I have blogged previously about a simple technique for decision making – a 4 box model. In this blog I’ll share some other decision-making tools namely:
- weighted decision-making grids
pros and cons
paired comparison analysis
Weighted Grid Analysis
This technique is useful when making a decision when there are many factors and alternatives to take into account.
- List the options as row labels and the factors as column labels
- Work out the relative importance of the factors in the decision and show them as numbers to give each factor a weight
e.g. 1=Not Important, 5=Critical
- Work through and score each option for each of the important factors Score from 0 (poor) to 3 (very good)
- Multiply each of the scores by the weighting to reveal the relative importance
- Add up the weighted scores. The highest wins
For example: you need to get to Spain to visit a friend…
This is an incredibly powerful tool for comparing options. weighted grid analysis often sits behind commercial evaluation of tenders as it offers a way to boil down many factors or different importance to a single score.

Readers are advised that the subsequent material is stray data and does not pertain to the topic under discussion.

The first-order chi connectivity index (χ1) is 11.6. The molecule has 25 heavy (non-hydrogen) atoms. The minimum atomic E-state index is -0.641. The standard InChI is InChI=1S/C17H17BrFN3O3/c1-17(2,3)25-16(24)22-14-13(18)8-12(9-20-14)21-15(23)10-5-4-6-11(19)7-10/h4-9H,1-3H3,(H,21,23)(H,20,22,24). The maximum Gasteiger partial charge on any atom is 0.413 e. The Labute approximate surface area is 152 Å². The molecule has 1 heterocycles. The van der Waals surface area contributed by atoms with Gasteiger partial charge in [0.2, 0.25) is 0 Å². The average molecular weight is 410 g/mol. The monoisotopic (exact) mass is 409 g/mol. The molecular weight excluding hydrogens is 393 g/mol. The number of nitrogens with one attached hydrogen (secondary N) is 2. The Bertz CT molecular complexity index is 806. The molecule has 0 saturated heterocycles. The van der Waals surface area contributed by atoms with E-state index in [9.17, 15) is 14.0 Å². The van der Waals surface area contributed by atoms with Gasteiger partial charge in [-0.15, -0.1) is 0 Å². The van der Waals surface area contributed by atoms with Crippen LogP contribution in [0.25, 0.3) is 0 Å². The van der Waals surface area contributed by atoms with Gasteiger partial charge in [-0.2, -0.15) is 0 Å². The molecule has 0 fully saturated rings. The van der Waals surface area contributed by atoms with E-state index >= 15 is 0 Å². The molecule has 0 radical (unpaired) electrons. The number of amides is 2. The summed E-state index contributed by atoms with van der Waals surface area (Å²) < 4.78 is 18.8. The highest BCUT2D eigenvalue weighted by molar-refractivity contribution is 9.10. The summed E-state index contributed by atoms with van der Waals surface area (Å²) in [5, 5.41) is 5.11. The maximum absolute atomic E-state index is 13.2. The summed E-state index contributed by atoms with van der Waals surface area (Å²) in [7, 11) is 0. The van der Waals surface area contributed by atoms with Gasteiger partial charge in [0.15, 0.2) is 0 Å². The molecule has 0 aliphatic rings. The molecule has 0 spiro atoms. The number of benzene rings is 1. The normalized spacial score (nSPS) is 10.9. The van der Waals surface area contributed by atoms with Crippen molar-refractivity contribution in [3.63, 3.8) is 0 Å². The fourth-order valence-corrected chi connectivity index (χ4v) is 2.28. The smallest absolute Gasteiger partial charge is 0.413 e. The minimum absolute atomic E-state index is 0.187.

Pros and Cons
This is like a simplified weighted grid analysis. For each option of the decision, you list all the positive outcomes (pros) and the negative outcomes (cons). The pros and cons of using decision-making tools:
This is a simple system but a drawback is that a list of potential minor cons might drown out a small list or really powerful pros (or vice versa). A modification to this system to overcome that problem is to score each listed attribute out of 5 and count the score rather than the number listed.
Paired Comparison Analysis
This technique is useful when there are no clear objective criteria and priorities to underpin a decision. Rather than making an arbitrary decision paired comparison analysis can bring a structured subjective decision.
- Make a list of things that need to be compared. Assign each option a letter
- Put the letters in a grid. Block Out squares where data would be duplicated
- Within each cell compare the options. Decide which is most important
- Give the letter a rating to show how important the choice is e.g. 0 = no difference, 3 = very important difference
- Consolidate the results by adding up the values for each option. Convert to a percentage as the share of points out of the sum of points
So if for tonight’s movie night we want to decide which film starting with the letter T to watch. First, we would list the options and create the table
And then we can compare Top Gun against the other movies, then Toy Story 3, working our way through the table
When we add up the scores we get a ranked list.